As follow up to this report, the then Lagos Stock Exchange now Nigerian Stock Exchange was incorporated on 15th September, 1960 through the collective encouragement of the business community, the Nigerian Industrial Development Bank Limited (NIDB) and the Central Bank of Nigeria.
Conclusively, the availability of a secondary market endangers capital formation and socio-economic development. The allocative function as critical in determining the overall growth of the economy ie, the financial sector. Therefore, the role of the Nigerian Stock Exchange in the economy is an
engine for capital formation saddles with the private sector in general to achieve economic development program.
The Nigerian Stock Exchange market is faced with numerous problems which comprises of decreased trading activities where by persistent rise in the demand for securities without a corresponding increase in its supply. In this case, investments are not easily found for purchase.
Given the number of years since the Nigerian Stock Exchange has been established and the substantial financial resources available in the country, coupled with the existing institutions one can claim that the entire spectrum of the capital market has not been sufficiently active, especially when compared with the capital unit of similar or lesser aged units in other developing countries. The factors responsible for this could be identified to include:
(1) High Cost of transaction
(2) Lack of transparency and
(3) Poor economic performance etc.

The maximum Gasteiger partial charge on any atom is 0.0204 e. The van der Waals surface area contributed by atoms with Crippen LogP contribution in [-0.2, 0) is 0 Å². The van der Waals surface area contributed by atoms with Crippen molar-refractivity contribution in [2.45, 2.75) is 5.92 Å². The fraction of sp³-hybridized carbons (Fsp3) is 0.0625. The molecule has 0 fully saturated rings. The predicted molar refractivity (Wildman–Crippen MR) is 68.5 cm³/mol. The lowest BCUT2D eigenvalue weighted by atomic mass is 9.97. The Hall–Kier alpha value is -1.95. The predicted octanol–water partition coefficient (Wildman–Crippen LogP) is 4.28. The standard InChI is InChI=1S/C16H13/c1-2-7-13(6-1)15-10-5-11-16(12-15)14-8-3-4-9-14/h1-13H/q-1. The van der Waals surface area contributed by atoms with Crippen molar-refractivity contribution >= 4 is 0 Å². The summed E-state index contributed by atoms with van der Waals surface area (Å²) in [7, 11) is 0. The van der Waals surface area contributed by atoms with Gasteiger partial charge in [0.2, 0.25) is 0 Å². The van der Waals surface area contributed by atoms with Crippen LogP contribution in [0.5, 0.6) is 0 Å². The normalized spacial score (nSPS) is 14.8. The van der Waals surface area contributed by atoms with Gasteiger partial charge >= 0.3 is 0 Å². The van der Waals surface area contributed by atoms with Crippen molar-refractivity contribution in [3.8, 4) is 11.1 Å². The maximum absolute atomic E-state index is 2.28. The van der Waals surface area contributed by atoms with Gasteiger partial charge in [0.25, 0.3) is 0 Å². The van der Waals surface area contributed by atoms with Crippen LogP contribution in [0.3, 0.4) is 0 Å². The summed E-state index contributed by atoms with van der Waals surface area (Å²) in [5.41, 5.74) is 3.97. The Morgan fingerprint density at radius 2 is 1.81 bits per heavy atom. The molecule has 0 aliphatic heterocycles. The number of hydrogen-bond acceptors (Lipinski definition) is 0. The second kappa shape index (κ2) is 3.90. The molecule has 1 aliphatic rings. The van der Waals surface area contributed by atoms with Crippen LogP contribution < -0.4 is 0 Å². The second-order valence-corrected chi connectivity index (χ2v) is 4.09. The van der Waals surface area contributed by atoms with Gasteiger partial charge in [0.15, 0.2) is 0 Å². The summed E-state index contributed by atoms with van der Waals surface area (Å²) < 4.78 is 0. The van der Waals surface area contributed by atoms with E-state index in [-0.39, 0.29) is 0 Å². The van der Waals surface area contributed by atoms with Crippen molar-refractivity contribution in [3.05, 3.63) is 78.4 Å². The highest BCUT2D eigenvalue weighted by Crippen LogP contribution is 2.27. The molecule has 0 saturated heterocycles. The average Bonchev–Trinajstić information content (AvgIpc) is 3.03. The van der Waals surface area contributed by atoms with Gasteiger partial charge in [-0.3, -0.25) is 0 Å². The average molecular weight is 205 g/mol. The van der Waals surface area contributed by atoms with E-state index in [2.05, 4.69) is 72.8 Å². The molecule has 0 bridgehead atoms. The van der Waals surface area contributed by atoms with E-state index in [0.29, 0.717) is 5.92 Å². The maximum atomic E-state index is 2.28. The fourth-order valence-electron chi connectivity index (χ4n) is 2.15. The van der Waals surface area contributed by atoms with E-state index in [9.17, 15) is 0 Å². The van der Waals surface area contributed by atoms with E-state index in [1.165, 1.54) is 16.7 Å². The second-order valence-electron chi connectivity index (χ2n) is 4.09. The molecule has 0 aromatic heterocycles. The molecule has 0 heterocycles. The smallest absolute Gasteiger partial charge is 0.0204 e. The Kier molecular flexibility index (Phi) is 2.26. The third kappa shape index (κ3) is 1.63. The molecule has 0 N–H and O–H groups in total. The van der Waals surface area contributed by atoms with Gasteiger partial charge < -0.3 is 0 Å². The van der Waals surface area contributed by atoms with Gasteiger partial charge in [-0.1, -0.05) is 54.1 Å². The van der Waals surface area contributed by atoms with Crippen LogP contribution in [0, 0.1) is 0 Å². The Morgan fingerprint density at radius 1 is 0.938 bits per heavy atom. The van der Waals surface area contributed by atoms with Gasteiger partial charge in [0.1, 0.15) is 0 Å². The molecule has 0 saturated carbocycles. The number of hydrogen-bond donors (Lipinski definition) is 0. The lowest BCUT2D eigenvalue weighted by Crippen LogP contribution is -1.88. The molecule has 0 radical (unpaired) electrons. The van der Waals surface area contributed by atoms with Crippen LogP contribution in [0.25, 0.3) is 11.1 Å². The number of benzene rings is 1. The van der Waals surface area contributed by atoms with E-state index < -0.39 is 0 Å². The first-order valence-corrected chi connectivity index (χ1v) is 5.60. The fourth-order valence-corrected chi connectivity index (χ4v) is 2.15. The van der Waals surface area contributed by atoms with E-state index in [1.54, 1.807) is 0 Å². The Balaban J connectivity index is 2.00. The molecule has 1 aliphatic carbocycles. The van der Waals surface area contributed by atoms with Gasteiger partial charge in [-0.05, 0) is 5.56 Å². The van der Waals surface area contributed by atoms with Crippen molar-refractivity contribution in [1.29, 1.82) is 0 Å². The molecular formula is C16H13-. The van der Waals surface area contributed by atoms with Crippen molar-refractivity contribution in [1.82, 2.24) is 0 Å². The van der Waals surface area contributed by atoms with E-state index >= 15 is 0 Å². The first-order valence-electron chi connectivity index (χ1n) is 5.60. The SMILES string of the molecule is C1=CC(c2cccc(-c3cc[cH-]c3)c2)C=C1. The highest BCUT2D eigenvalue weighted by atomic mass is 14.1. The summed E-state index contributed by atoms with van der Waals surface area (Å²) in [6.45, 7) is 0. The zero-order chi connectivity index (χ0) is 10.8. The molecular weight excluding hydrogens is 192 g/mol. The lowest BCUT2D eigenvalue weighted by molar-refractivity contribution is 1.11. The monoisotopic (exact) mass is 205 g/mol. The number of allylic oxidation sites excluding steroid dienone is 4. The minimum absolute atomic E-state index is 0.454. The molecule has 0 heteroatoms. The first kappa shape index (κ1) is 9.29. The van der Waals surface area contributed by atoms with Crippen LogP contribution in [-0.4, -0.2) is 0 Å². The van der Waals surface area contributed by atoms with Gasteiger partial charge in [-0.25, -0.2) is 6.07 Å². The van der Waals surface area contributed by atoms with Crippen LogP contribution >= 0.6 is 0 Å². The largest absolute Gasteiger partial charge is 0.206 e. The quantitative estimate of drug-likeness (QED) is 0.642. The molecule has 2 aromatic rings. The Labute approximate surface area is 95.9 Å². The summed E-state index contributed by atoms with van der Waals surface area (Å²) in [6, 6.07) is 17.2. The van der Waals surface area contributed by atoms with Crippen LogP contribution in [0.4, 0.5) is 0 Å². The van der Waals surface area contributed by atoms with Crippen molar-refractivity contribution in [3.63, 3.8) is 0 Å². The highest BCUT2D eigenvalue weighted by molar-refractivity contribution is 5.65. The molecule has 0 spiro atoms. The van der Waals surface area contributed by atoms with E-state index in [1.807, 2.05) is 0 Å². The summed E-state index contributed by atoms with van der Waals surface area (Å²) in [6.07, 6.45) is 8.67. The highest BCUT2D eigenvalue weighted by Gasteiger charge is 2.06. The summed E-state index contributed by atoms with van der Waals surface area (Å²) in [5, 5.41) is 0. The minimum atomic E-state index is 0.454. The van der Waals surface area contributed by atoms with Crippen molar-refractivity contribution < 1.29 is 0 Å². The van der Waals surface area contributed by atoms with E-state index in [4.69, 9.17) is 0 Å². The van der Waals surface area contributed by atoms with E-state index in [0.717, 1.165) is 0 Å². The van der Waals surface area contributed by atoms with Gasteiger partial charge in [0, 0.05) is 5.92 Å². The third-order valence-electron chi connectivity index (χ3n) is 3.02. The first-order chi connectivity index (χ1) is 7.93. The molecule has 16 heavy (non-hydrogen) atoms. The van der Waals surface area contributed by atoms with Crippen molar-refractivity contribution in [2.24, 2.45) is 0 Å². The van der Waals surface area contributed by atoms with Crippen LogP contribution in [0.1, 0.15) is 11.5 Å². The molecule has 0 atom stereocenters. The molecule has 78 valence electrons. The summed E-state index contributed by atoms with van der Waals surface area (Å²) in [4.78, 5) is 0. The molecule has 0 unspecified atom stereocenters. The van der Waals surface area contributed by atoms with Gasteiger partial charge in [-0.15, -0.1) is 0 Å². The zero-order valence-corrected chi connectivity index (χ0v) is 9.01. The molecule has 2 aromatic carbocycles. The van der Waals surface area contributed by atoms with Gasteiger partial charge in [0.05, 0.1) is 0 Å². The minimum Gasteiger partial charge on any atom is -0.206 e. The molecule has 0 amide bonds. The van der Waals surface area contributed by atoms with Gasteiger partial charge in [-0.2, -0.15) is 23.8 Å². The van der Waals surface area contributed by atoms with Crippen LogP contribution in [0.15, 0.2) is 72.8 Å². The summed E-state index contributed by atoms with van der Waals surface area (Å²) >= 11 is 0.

The spinal effect of the global economic crisis on the Nigerian Stock Exchange continued in 2009 with the exorbitant lending rate mounting pressure on the stock market as a result of massive borrowed fund in the market. The rush by stock investors to liquidate their investment to repay their loans in order to avoid the excessive lending rate caused the Nigerian Stock Market to crash. (Sere Ejembi, 2008) noted that it is not the global financial crisis and the speculative sub prime mortgage bubbles and bust alone that is responsible for the crash of the stock market, other contributory factors lent support. Some of these, namely; margin lending by the deposit money banks (DMBs), stock price appreciation that had no correlation with the fundamentals in the quoting companies and local investors
opting to invest in foreign capital markets to take advantage of the low stock price.
This study intends to evaluate the performance of the Nigerian Stock Exchange interms of its trading activities and determine the extent to which it’s contributes to the capital formation process of the economy of at all there is causation between them.
The study will examine the following questions,
1. How does the Nigerian Stock Exchange influence capital formation in Nigeria?
2. What factors influence capital formation in the Nigerian economy?
3. What is the role of Stock Exchange on capital formation in Nigeria

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The  Role Of The Nigerian Stock Exchange On Capital Formation (1980-2011)